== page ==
Academic journal article Informing Science: the International Journal of an Emerging Transdiscipline

A Contextual Integration of Individual and Organizational Learning Perspectives as Part of IS Analysis

Academic journal article Informing Science: the International Journal of an Emerging Transdiscipline

A Contextual Integration of Individual and Organizational Learning Perspectives as Part of IS Analysis

Article excerpt


Most everyone in the information systems field would agree that systems development work typically requires an analysis of existing organizational practices and procedures (Check-land, 1981; Avison & Fitzgerald, 1988). This is the case because any new implementation or change to an existing information system can have a significant impact on the organization (Checkland & Holwell, 1998). The importance of studying organizational change, as a result of information systems development, was recognized back in the 1960's. Early work identified the significance of the individual in the organizational infrastructure. This work was described in the "Theoretical Analysis of Information Systems" where the infological equation was presented (Langefors, 1995).

"The infological equation (Langefors, 1966): "I=i(D, S, t)": where I is the information (or knowledge) produced from the data D and the pre-knowledge S, by the interpretation process i, during the time t.[ ...] In the general case, S in the equation is the result of the total life experience of the individual. It is obvious, from this, that not every individual will receive the intended information from even simple data." (Langefors, 1995, p.144).

The infological equation suggests that information systems include complex, intra-individual and inter-individual dimensions. With the inclusion of personal pre-knowledge, some of the ground work was laid (see Langefors, 1966), for what today is called soft systems development or social informatics. The infological equation includes the suggestion that individuals and their sense-making activities are to be included in the information system, (Langefors, 1995).

Although there is a wealth of literature on both organizational change (Child, 1984; Cash et al, 1994; Daft, 1998; Groth, 1999) and information systems development (Checkland, 1981; Avison & Fitzgerald, 1988; Yourdon, 1989; Alter, 1996), the focus has been on the organization as a whole. Though we have recognized the individual's contribution in the organization, there has been little research done on the individual perspective of learning especially within the context of information systems (IS) development.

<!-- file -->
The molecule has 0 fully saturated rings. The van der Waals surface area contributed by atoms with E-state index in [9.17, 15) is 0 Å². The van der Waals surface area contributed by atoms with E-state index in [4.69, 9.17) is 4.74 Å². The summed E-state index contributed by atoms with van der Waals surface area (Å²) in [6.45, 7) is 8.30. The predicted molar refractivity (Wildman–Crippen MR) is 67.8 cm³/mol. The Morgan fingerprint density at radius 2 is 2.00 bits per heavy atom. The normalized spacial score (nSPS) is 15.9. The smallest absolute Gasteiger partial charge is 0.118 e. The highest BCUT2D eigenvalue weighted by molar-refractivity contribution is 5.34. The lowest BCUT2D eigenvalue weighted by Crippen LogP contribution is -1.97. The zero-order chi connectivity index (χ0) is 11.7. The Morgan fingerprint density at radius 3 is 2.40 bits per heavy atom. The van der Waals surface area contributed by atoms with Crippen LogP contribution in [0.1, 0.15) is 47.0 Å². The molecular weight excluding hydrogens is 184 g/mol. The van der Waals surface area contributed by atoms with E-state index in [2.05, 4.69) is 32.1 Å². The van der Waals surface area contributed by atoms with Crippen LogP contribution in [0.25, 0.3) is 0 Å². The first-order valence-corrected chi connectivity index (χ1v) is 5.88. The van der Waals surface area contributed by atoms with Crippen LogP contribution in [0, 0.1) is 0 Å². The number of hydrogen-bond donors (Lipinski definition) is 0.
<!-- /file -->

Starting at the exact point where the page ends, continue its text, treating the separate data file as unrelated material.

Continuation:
Much of the current research in IS has focused primarily on various aspects of structured learning in an organization (Senge, 1990; Agre & Shuler, 1997; Travica, 1999; Eriksen, 1998; Zack; 1999). This can be exemplified by Senge's popular statement on organizational learning (1990, p. 69):

"I call systems thinking the fifth discipline because it is the conceptual cornerstone that underlies all of the five learning disciples of this book. All are concerned with a shift of mind from seeing parts to seeing wholes, from seeing people as helpless reactors to seeing them as active participants in shaping their reality, from reacting to the present to creating the future. Without systems thinking, there is neither the incentive nor the means to integrate the learning disciplines once they come into practice. As the fifth discipline systems thinking is the cornerstone of how learning organizations think about their world."

This description stresses systems thinking and integration within learning disciplines. However, it doesn't address an individual perspective in terms of reflective personal learning processes. The composition of these low-level processes may have a major impact on the organization (and information system) as a whole. It is argued in this paper that organizations, from an individual perspective, would benefit from a more formalised cross-fertilisation between ideas of organizational analysis and learning. What is needed is a systemic process for personal learning that is based on contextually dependent systems thinking.

Contextuality has to do with what Langefors (1966) describes as individual pre-knowledge as a result of the total life experience at a given point in time. …

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